What to Think about MLK in the Age of #metoo

What to Think about MLK in the Age of #metoo May 28, 2019

Before the shocking headline yesterday about MLK, I had been wandering around all weekend enumerating to myself a strange and tragic predilection of being human. I thought about it a lot in the early days of #metoo, and at other times here and there, and it is strange that I happened to remember it right before this weekend’s news.

What it is is the feverish and pitiable way in which a person might endure some great evil—to have been victimized, brutalized, treated unjustly, wounded sorely—and then, in the aftermath, in the outworking of that terrible occurrence, he himself, or indeed she herself, fall into error and sin.

Whereas, the unfailing expectation of all people everywhere is that there will be good people who do good, and bad people who do bad. The lines between these two groups is supposed to be clear and recognizable. We each of us know ourselves to be in the good group. Other people who do bad things are in the bad group. Even by doing a few bad things myself, I never completely move over to the other side.

Every so often some cultural shift or trend comes along to reclassify or re-artciulate who is good and who is bad and then everyone has to shift themselves around to ensure that they remain in the good group. Sometimes whole groups of people fail to do this and then are demonized, systematically ostracized, put into terrible circumstances, and then, if they come out from under the yoke of suffering, the cycle starts over again.

#metoo was one such moment. Men who sexually abuse women are bad. Always. And women are not bad and should be believed. Whereas before, in some segments of human culture, women had always been bad for tempting men.

It was a great relief for many women to be able to say, ‘this happened and it was very bad’ and for many people who had never wanted to think about it before to leap up and agree—‘yes, that was wrong, and no, you didn’t do anything to deserve it. And yes, it is always wrong in every circumstance.’

The trouble is, women are human just like men. That’s the problem with everything. They would like to be treated as human, but so would the men, even after treating many women as if they weren’t human for, well, for as long as humanity has remembered anything. But they are, they are all human.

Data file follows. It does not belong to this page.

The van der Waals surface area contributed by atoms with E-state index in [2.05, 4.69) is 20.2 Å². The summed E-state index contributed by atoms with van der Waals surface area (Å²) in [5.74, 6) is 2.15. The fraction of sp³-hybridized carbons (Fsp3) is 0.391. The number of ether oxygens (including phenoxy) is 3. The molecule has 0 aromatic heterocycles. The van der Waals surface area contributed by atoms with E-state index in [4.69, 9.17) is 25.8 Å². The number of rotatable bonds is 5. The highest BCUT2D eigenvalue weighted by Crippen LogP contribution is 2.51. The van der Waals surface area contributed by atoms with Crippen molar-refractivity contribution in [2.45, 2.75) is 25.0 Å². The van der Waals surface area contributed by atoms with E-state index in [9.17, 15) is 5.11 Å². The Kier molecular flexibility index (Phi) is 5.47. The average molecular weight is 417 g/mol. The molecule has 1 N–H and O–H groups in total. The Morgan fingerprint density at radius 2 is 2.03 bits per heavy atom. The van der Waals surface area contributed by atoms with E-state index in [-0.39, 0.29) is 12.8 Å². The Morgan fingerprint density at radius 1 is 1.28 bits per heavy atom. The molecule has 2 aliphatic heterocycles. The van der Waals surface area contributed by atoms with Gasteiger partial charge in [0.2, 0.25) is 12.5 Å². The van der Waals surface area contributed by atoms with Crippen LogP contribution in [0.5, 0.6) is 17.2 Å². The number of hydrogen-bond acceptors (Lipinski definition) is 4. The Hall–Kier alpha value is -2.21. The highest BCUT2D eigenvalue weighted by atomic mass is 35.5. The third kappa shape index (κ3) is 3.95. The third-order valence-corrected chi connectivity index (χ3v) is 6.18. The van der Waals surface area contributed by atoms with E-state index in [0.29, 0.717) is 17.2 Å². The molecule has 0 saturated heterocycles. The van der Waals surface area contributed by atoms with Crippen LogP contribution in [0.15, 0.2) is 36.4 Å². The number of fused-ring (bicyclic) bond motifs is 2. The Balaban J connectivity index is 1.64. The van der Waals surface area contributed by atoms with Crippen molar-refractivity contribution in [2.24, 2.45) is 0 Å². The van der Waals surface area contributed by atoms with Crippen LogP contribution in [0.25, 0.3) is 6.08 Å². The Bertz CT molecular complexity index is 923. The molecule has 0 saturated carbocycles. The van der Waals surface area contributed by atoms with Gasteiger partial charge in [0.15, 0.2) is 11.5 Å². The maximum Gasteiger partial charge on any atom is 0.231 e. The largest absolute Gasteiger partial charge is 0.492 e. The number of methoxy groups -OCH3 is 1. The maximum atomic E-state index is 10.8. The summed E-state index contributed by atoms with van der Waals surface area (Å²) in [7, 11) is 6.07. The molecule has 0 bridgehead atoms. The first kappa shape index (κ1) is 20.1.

And therefore have the capacity to be both victim and abuser, to be sinned against and to sin, sometimes before even a few minutes have gone by.

And this is very difficult and hard because we are quite desperate to maintain those clear lines between good and bad. And if someone who is ‘good’ goes around—and I might say, usually these kinds of sins are very small, but are nevertheless sin—and does something ‘bad’ in the aftermath of having suffered, well, we don’t know what to do about it. We don’t want to put them in the ‘bad’ category, and so we have to pretend it didn’t happen, or explain it away, or find some cure that will keep all the lines clearly drawn.

I was thinking about this because Christians are always invited to consider the strange truth that Jesus was able, on the cross, to be both victim and priest. He was good enough to administer the sacrifice—holy, upright, good—and also, in his perfection, able to be the sacrifice—unspotted, unblemished, unstained, pure. This was a remarkable moment in the history of humanity. This had never happened before, and certainly has never happened since, and that’s why he was able to save us.

Whereas we are a perplexing confusion. The cords of sin and death entangle us and there is no clear, pure, perfect victim who doesn’t go around after suffering and contribute to the suffering of others.

I said it is often small. Sometimes it is the small cruelties that are the worst, especially knowing that they arose out of some other original injustice or abuse. A mother who has been shamefully treated and knows it will happen again, and wants to protect her child, might treat that child cruelly as an act of preservation, to keep the child from forming bonds that will ultimately hurt him. And yet the cruel distancing between mother and child, meant, as it were, for love, will stay with that child for, well, it might be forever, and will mean he will evermore relate to others out of those first loving though cruel sorrows. Understanding what happened at first is so important and necessary, but then you still have to cope with him as a grown person, unable to properly attach to other people who might love him. And so there is the good and the bad all mixed together.

This is why we oughtn’t to demand great purity from each other. We ought to find ways to forgive and rectify injustice that leans heavily on mercy. Because we cannot be just. The roots of badness are intertwined so completely around goodness that we cannot perfectly and satisfactorily disentangle them—not as we know they ought to be—in the clear light of day.

Only Jesus can do that. He, by his gentle hand, untangles the mess, by his own blood atones for the horror of sin, by his great love comforts the broken and wounded, and by his perfect goodness judges the sinner. He is good, and we are not—none of us—and yet he has the power to take evil, our evil, and work it out for a great and true and ultimately perfect good.

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